Messages left with the Arizona National Guard and Yuma Sector Border Patrol were not immediately returned Monday.

Jeffrey Gautreaux can be reached at jgautreaux@yumasun.com or 539-6858
Link Posted: 8/21/2006 7:45:49 PM EDT
I dbout they do intense training on surviving and enduring extreme heat, my guess is they likely have the common, "drink lots of water" mandatory safety brief and not much more.
Link Posted: 8/21/2006 7:51:17 PM EDT
It's a shame since it is very preventable with the drinking of plenty of water.

When I was stationed in Yakima, we ALWAYS carried two or three 5 gallon containers of water in leu of our canteens when going downrange in the Summer this was in case our vehicle got damaged, failed to start, or we found some other GI's in need of water as many places downrange there was no comm. It was almost a 20 or 30 mile hike back to civization there and over a 100 degrees all summer long. One always has to be careful in the desert to drink a lot of water as one's sweat dries almost instantly and it is easy to forget/realize that your losing a lot of water till it is too late.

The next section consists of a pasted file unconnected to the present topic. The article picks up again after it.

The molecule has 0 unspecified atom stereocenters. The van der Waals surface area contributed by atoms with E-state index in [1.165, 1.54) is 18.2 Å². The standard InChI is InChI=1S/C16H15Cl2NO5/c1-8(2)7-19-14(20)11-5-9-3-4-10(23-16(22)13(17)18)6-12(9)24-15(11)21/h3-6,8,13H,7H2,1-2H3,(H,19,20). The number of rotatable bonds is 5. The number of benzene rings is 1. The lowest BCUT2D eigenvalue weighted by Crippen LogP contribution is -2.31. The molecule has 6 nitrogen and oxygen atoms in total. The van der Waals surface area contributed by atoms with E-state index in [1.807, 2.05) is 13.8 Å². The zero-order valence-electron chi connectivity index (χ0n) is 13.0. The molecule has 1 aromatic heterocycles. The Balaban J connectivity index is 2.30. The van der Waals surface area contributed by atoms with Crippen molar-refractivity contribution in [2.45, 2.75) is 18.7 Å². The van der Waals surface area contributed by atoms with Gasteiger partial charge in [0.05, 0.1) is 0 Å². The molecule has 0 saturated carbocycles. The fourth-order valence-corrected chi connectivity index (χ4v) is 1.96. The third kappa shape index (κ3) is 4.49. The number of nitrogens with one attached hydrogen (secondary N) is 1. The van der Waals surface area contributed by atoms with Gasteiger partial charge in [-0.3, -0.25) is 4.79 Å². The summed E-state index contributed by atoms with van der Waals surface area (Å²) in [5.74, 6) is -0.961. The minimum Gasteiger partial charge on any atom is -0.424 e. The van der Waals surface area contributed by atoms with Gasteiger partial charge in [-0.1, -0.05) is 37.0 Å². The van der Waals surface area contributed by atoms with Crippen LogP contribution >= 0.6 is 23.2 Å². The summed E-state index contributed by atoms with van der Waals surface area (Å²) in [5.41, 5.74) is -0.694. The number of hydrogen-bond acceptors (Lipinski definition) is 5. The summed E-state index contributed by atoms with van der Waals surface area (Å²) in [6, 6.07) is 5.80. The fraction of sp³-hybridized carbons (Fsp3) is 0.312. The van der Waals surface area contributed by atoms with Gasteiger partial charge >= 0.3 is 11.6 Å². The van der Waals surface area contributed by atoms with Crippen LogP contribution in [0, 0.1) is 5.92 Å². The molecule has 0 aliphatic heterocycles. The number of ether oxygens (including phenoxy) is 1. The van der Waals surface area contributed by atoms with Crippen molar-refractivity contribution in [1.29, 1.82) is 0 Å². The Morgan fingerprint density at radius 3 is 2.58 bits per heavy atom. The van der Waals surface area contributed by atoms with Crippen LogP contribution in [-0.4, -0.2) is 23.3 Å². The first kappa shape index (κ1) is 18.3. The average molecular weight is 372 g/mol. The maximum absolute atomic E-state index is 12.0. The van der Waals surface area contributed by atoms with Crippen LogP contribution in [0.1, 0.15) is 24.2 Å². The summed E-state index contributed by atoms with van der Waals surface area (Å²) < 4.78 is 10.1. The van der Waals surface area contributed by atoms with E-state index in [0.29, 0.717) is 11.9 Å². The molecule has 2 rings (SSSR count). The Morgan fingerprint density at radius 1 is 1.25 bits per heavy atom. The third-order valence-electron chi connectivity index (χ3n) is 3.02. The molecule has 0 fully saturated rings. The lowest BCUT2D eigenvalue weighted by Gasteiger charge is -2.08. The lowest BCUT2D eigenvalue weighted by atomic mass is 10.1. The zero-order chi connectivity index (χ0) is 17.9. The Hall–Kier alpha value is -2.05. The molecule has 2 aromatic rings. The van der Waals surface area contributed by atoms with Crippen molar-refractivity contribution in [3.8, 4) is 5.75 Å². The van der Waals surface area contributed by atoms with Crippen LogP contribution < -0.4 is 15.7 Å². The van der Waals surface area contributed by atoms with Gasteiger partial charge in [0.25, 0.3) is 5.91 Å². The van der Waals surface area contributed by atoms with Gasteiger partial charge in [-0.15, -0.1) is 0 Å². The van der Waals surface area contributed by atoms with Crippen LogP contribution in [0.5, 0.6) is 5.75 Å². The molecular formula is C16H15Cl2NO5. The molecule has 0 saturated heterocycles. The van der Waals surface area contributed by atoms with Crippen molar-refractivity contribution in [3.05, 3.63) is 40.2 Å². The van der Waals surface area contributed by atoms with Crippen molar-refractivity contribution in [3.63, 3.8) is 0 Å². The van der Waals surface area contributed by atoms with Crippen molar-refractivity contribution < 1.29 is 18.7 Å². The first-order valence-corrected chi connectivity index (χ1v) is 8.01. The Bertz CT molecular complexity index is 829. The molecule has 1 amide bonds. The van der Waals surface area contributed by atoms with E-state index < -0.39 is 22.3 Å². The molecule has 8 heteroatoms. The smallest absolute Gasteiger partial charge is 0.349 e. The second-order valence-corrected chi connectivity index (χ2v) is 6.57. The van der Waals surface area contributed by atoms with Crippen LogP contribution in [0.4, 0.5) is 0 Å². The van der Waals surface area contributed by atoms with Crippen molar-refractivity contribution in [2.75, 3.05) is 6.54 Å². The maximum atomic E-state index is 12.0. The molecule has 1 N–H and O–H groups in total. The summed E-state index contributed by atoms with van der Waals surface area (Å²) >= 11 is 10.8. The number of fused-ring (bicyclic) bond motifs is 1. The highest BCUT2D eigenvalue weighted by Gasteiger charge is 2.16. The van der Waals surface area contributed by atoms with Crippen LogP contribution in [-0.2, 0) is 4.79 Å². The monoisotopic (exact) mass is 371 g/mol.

Link Posted: 8/21/2006 7:52:13 PM EDT

Originally Posted By barkley-addict:
I dbout they do intense training on surviving and enduring extreme heat, my guess is they likely have the common, "drink lots of water" mandatory safety brief and not much more.


What else can you do other than stay in the shade and drink water?

I'm a civvy, not .mil, eat me nicely please.

Link Posted: 8/21/2006 7:52:52 PM EDT
hydrate!
Link Posted: 8/21/2006 7:59:40 PM EDT
it got far hotter in baghdad, and we didn't have people dropping like flies. Heck, we didn't have a single person in our sqdn suffer any major heat problems.